Construction starts dive, but housing sales improve
N New construction starts fell 10% in July, seasonally adjusted, McGraw-Hill Construction reported Aug. 21, based on data it collected. “After showing improvement during the spring, the pace of construction starts retreated over the past three months...July brings the pace of total construction starts back to the lackluster activity reported at the outset of 2012….Nonbuilding construction in July dropped 18%. The electric utility category plunged 36%, falling for the third month in a row…The public works sector in July fell 16%, sliding back after a brief upturn in June….
“On the plus side, highway construction in July improved 6% from a lackluster June, although July’s amount was still 8% below this category’s average pace during 2011. [Nonresidential building] decreased 7% in July, with weaker activity reported for the majority of the institutional categories. Educational facilities in July dropped 12%, after showing some improvement during the previous two months….
“The commercial categories in July were able to show modest growth. Hotel construction in July climbed 13% [and store construction advanced 6%]. Office construction in July grew 4%, following a steep 30% drop in June,” while warehouse construction was unchanged. “The manufacturing plant category in July dropped 31%, retreating for the second month in a row after the heightened activity back in May. Residential building in July slipped 6%...due to a 25% pullback from multifamily housing, following strengthening activity in May (up 32%) and June (up 7%)….Single-family housing in July edged up 1%, not as strong as some of the gains shown earlier in 2012, but essentially maintaining the improved amount reported in May and June.”
Manufacturing construction may slowOther reports suggest the recent torrid growth in manufacturing construction may slow. The U.S. Census Bureau reported Aug. 24 that net new orders for durable goods from U.S. manufacturers rose 4.2% in July, seasonally adjusted, but mainly due to a surge in aircraft and other transportation equipment orders. Wells Fargo Economics commented, “our favorite gauge of durable goods orders - nondefense capital goods orders, excluding aircraft - fell 3.4%. On a three-month annualized basis, this series is down 14.4% - the largest decline since February 2007…we have noted worrying signs that various purchasing managers’ indexes have shown for the manufacturing industry, and today’s report on durable goods leaves us a little more concerned about the outlook for business spending.”
According to an IIR News Alert on Tuesday from Industrial Information Reports, “The value of construction starts for the metals and minerals industry in North America is on pace to match the record-breaking numbers of 2011,” based on data it compiled. “In 2011, the value of construction starts more than doubled those in 2010, jumping from about $15 billion in 2010 to more than $35 billion. During this period, mining, steel manufacturing and proppant manufacturing projects [led] the wave of projects.”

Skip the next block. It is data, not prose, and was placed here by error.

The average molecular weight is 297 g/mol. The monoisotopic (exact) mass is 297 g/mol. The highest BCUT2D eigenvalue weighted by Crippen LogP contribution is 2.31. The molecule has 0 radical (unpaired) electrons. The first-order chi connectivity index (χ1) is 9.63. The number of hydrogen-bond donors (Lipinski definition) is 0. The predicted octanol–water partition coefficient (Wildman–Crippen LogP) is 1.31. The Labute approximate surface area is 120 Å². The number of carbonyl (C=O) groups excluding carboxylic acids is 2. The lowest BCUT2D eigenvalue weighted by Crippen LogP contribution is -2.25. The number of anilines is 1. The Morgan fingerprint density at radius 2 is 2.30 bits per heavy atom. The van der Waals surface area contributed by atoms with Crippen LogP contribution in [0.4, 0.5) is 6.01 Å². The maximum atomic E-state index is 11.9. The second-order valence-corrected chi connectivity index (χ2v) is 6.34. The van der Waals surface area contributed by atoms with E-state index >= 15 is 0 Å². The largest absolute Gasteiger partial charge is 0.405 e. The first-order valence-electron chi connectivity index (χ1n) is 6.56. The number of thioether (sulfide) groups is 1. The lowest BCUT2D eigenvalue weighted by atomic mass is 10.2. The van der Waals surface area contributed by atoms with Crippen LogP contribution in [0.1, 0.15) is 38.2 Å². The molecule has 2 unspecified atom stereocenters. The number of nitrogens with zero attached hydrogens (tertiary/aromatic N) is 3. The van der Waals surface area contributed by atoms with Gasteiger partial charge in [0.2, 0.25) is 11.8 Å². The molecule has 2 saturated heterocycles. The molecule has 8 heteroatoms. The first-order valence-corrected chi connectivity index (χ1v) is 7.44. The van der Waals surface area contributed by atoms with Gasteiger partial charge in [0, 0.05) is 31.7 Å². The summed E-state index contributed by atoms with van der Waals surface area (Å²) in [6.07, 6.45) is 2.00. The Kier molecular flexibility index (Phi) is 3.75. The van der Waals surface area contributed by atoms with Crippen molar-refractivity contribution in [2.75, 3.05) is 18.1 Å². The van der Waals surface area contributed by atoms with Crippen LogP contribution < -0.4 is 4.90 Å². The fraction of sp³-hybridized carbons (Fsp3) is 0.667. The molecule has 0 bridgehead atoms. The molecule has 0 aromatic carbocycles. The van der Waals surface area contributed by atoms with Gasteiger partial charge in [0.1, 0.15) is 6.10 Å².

Headlines from IIR reported Aug. 24: “U.S. Automotive Sector Expects to See $1.1 Billion in Construction Starts in Third-Quarter 2012,” and “North American Pulp and Paper Planned Expenditures Show Modest $1.1 Billion for Fourth-Quarter 2012.”
AIA billings up, house prices riseThe American Institute of Architects reported Aug. 22 that its Architecture Billings Index score, which measures the difference between the number of firms that say business rose or fell in the last month from the month before, was 48.7 in July, up “considerably” from the mark of 45.9 in June but still reflecting a decrease in demand for design services. (Any score below 50 indicates a decline in billings.) Scores by practice concentration (based on three-month moving averages) varied: multifamily, 51.4; mixed practice, 49.1; commercial/industrial, 48.4; and institutional, 46.6.
“Although overall business conditions remain disappointing for many firms, certain construction sectors appear relatively strong,” the institute’s Jennifer Riskus reported Aug. 23. “This month, survey panelists selected the top three construction sectors (of those that their firms serve) that they perceive to be the strongest at present. Nearly six in 10 firms named commercial/industrial rehabilitations and retrofits [as one of the three strongest sectors], followed by 48% who selected institutional rehabilitations and retrofits, and 39% who indicated new office construction.”
Separate reports on Aug. 22 and Aug. 23 from the Federal Housing Finance Agency, the National Association of Realtors and the Census Bureau showed, respectively, rising prices for existing single-family houses, rising sales and falling inventories for existing homes, and rising sales and record-low inventories of new homes. Collectively, these reports suggest that single-family construction will continue to increase in the next several months.
The RS Means Construction Cost Index inched up 0.3% from April 1 to July 1, after no change in the first quarter, and was 1.8% higher than on July 1, 2011, according to a quarterly report that RS Means distributed last week. The index averages the cost of materials, labor and equipment rentals for nine building types in 318 U.S. and Canadian cities.